Social media ROI is one of the most pressing issues for marketers in 2019. This is especially pertinent in the franchise space, where national franchise brands have to develop an all-encompassing strategy to manage social pages for both individual locations and the corporate entity.
Maximizing social ROI starts with understanding the localized movement happening across social media. Each franchise location now has its own page on major social platforms, making it difficult for corporate teams to maintain on-brand messaging across all pages. Facebook gives each franchisee a local page. Google has local Knowledge Panels that populate search results with location-specific information. Even Instagram is now testing individual profile pages for each franchisee.
Franchise brands can thrive in this local social landscape by implementing localized social marketing (LSM), and convincing individual franchisees to adopt this strategy. LSM requires that each franchise location contributes to its own local social presence, but still allows corporate teams to maintain oversight.
Empowering local franchisees pays dividends. According to a collaborative research report from SOCi and the Local Search Association, the top brands that excel in LSM are experiencing revenue growth at 3x the rate of their peers.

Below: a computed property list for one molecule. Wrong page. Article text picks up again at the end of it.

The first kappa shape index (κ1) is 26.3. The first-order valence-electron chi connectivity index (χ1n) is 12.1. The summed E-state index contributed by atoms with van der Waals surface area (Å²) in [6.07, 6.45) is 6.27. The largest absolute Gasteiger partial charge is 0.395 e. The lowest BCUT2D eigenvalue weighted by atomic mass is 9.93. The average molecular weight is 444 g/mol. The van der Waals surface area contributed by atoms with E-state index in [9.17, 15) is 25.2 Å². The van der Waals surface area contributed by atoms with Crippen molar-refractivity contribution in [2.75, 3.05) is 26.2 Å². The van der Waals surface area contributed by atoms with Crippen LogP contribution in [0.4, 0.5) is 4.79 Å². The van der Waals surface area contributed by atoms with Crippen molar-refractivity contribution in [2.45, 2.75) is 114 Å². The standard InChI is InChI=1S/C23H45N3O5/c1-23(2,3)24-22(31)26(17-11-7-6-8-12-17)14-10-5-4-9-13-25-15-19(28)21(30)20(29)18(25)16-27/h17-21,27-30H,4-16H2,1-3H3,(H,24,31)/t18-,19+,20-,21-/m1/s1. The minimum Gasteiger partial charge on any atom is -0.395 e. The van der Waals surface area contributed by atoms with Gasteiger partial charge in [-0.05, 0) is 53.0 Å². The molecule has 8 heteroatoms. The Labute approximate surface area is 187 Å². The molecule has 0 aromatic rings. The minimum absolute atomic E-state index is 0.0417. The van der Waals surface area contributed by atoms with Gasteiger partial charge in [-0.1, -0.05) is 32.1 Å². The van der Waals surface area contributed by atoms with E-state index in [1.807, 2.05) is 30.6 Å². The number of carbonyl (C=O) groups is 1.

Below, we’ll provide talking points that will help you communicate the importance of localized social marketing in a way that appeals to franchisees.
The Three Models for Franchise Social Media Management
Before you can implement a localized social marketing strategy, you’ll have to determine which kind of management model you’re currently using. Here are the three most common models:
Centralized: The corporate team posts social content for every franchise page and responds to all reviews. Local franchise owners provide no input.
Decentralized: Each franchise location is responsible for creating and posting their own social content on individual local pages and responding to all reviews. The corporate team provides little to no oversight.
Hybrid: The corporate team provides a baseline amount of social media and reputation management for all locations, but also empowers franchisees to post localized content and respond to reviews on local pages